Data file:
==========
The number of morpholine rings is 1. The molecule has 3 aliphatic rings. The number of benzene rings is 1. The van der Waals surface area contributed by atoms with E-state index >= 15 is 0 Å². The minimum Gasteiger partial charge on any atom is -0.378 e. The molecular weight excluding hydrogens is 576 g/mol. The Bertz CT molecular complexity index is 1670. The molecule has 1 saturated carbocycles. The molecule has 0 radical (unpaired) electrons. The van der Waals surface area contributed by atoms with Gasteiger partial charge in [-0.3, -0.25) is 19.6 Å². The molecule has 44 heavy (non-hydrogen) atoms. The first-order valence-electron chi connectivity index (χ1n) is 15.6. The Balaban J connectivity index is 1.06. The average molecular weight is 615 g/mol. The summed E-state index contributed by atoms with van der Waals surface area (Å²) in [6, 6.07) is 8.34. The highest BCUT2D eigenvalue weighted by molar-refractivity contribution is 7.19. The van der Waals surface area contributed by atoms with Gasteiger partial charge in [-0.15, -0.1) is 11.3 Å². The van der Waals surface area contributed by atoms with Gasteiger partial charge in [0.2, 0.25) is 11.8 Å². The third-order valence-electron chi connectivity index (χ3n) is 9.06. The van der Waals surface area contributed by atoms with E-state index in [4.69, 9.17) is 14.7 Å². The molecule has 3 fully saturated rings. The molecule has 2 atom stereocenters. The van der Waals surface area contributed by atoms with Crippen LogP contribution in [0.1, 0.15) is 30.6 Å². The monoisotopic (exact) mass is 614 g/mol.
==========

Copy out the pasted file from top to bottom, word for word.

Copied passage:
The number of morpholine rings is 1. The molecule has 3 aliphatic rings. The number of benzene rings is 1. The van der Waals surface area contributed by atoms with E-state index >= 15 is 0 Å². The minimum Gasteiger partial charge on any atom is -0.378 e. The molecular weight excluding hydrogens is 576 g/mol. The Bertz CT molecular complexity index is 1670. The molecule has 1 saturated carbocycles. The molecule has 0 radical (unpaired) electrons. The van der Waals surface area contributed by atoms with Gasteiger partial charge in [-0.3, -0.25) is 19.6 Å². The molecule has 44 heavy (non-hydrogen) atoms. The first-order valence-electron chi connectivity index (χ1n) is 15.6. The Balaban J connectivity index is 1.06. The average molecular weight is 615 g/mol. The summed E-state index contributed by atoms with van der Waals surface area (Å²) in [6, 6.07) is 8.34. The highest BCUT2D eigenvalue weighted by molar-refractivity contribution is 7.19. The van der Waals surface area contributed by atoms with Gasteiger partial charge in [-0.15, -0.1) is 11.3 Å². The van der Waals surface area contributed by atoms with Gasteiger partial charge in [0.2, 0.25) is 11.8 Å². The third-order valence-electron chi connectivity index (χ3n) is 9.06. The van der Waals surface area contributed by atoms with E-state index in [4.69, 9.17) is 14.7 Å². The molecule has 3 fully saturated rings. The molecule has 2 atom stereocenters. The van der Waals surface area contributed by atoms with Crippen LogP contribution in [0.1, 0.15) is 30.6 Å². The monoisotopic (exact) mass is 614 g/mol.